Mumbai: Saudi importers have threatened lawsuits against Indian rice exporters for default on commitments and have started negotiating with Pakistan and Thailand for its rice requirements.
Domestic exporters have been faltering on commitments following imposition of export duty on basmati rice by the Indian government, a top industry official said.
With a view to discourage exports, the Indian government imposed an export duty of Rs8,000 a tonne on basmati rice exports. It also lowered the minimum export price (MEP) on export from $1,200 to $1,000 a tonne.
“Some rice importers may exploit the situation and file lawsuits against exporters. We are sending wrong signals as India will lose its credibility in the international market,” All India Rice Exporters Association’s president Vijay Setia, said.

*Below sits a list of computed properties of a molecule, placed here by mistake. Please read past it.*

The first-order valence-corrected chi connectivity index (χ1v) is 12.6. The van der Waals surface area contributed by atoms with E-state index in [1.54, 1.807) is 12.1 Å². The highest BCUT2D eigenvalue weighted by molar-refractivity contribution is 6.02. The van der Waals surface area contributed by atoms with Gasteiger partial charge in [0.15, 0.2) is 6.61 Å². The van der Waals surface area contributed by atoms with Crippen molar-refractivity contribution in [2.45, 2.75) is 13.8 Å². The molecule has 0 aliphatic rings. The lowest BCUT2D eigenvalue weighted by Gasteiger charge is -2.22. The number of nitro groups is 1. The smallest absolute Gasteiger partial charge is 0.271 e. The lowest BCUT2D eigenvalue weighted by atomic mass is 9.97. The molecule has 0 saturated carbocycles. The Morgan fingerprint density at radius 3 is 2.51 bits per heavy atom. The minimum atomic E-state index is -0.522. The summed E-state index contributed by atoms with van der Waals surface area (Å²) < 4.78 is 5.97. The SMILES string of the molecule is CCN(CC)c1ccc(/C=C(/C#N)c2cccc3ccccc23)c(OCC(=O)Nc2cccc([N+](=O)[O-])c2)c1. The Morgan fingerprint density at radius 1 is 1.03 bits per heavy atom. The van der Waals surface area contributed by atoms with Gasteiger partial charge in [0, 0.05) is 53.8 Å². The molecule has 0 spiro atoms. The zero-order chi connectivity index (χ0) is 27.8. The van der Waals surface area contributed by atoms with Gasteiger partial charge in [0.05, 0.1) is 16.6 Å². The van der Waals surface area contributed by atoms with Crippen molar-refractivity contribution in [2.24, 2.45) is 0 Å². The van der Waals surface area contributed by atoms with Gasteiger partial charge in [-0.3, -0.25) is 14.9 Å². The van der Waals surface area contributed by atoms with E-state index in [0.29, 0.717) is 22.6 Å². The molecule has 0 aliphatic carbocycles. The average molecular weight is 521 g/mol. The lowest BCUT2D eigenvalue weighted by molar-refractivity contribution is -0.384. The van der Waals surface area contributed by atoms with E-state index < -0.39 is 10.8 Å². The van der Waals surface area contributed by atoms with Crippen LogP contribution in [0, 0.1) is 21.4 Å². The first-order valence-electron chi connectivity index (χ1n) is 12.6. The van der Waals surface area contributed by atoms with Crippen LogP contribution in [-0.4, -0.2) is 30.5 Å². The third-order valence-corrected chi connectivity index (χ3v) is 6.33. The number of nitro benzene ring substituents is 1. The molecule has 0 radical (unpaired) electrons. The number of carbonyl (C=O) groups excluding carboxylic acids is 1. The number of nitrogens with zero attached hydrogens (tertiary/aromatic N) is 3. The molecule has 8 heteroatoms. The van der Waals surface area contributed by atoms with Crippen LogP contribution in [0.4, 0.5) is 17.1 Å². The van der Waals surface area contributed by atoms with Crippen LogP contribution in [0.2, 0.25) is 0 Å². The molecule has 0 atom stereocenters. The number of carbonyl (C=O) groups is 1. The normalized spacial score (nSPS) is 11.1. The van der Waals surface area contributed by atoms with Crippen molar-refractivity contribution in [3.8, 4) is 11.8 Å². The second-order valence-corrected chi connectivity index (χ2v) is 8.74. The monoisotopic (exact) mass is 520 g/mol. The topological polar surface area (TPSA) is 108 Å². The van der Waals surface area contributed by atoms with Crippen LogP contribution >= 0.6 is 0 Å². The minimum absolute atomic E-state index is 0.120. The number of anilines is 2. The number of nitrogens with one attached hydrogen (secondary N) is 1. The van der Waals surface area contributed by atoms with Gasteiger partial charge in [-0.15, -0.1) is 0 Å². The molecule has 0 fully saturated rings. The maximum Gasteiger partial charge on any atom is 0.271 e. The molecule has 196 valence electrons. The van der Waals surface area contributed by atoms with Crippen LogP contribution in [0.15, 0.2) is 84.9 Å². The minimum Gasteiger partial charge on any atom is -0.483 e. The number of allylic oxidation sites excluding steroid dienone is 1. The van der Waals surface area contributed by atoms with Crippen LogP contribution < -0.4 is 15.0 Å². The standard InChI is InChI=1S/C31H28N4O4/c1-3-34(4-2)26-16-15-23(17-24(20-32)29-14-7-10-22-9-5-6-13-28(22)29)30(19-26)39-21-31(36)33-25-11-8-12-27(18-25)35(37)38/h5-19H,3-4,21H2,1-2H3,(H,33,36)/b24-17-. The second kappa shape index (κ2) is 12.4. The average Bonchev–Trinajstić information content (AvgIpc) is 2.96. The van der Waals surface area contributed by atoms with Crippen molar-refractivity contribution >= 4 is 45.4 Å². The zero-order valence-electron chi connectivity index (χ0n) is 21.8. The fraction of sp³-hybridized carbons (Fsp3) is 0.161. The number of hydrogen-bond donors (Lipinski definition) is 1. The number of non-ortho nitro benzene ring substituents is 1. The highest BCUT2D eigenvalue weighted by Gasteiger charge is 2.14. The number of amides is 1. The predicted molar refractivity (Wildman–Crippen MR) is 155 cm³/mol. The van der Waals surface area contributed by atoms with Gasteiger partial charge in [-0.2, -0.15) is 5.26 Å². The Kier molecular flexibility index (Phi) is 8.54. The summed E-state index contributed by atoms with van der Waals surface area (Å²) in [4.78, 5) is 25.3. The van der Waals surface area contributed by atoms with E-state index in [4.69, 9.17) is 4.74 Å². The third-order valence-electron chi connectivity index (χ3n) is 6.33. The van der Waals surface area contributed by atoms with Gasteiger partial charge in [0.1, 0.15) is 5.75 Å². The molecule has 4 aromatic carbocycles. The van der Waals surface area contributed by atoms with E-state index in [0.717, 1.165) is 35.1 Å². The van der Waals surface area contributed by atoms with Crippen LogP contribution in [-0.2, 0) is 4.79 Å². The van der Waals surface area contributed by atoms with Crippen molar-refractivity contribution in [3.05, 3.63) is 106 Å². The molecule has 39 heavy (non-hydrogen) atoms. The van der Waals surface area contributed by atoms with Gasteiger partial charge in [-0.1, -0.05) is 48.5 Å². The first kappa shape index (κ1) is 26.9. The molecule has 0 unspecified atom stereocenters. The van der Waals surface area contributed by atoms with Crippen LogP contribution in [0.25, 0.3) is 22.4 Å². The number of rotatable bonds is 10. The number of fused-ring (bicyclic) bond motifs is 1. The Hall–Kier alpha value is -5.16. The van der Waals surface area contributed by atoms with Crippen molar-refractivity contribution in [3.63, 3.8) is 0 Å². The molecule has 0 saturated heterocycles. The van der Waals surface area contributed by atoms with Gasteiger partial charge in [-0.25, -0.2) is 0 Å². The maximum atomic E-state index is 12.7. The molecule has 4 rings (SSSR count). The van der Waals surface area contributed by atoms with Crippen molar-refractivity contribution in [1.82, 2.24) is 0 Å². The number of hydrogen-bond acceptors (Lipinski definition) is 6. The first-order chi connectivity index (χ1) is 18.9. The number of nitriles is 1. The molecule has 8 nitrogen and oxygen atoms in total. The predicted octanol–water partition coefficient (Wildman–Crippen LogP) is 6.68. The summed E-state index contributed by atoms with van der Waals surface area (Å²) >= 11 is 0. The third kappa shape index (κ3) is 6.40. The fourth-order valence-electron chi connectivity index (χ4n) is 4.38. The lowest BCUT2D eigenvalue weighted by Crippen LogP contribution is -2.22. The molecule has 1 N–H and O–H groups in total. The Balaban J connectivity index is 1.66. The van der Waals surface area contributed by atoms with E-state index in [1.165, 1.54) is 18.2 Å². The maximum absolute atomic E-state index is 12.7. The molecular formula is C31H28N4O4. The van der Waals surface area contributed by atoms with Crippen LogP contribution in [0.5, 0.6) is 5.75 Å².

Indian exporters conclude 75% of their exports at the time of crop arrival on fixed price-fixed quantity contracts. Nearly 75% of the cost of this price is based on the crop’s arrival prices.
“Now exporters don’t know how they will execute the balance contracts, who work on thin profit margins,” an industry official said.
When the government first fixed MEP at $900 for basmati on 6March, the weighted average of the contracts being shipped were over $1,1001,200. In a matter of less than 18 working days the MEP was raised to $1,200.
While the MEP was catching up with the actual shipment prices, they tended to be lower for the vast bulk of contracts outstanding at all moments in time.